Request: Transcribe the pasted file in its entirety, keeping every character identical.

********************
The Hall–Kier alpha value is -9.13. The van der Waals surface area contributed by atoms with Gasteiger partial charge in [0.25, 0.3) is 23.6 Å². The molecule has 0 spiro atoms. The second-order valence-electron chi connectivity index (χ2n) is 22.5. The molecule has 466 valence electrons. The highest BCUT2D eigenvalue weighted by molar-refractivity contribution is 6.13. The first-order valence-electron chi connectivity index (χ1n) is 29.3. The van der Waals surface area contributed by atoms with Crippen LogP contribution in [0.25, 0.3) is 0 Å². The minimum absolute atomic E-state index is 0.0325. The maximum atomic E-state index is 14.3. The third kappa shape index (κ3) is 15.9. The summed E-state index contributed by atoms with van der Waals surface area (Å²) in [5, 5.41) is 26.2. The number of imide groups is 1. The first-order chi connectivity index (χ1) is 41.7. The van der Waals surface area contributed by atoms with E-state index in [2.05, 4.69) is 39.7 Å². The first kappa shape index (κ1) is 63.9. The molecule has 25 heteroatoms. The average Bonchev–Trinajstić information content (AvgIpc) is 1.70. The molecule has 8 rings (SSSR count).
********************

The Hall–Kier alpha value is -9.13. The van der Waals surface area contributed by atoms with Gasteiger partial charge in [0.25, 0.3) is 23.6 Å². The molecule has 0 spiro atoms. The second-order valence-electron chi connectivity index (χ2n) is 22.5. The molecule has 466 valence electrons. The highest BCUT2D eigenvalue weighted by molar-refractivity contribution is 6.13. The first-order valence-electron chi connectivity index (χ1n) is 29.3. The van der Waals surface area contributed by atoms with Crippen LogP contribution in [0.25, 0.3) is 0 Å². The minimum absolute atomic E-state index is 0.0325. The maximum atomic E-state index is 14.3. The third kappa shape index (κ3) is 15.9. The summed E-state index contributed by atoms with van der Waals surface area (Å²) in [5, 5.41) is 26.2. The number of imide groups is 1. The first-order chi connectivity index (χ1) is 41.7. The van der Waals surface area contributed by atoms with E-state index in [2.05, 4.69) is 39.7 Å². The first kappa shape index (κ1) is 63.9. The molecule has 25 heteroatoms. The average Bonchev–Trinajstić information content (AvgIpc) is 1.70. The molecule has 8 rings (SSSR count).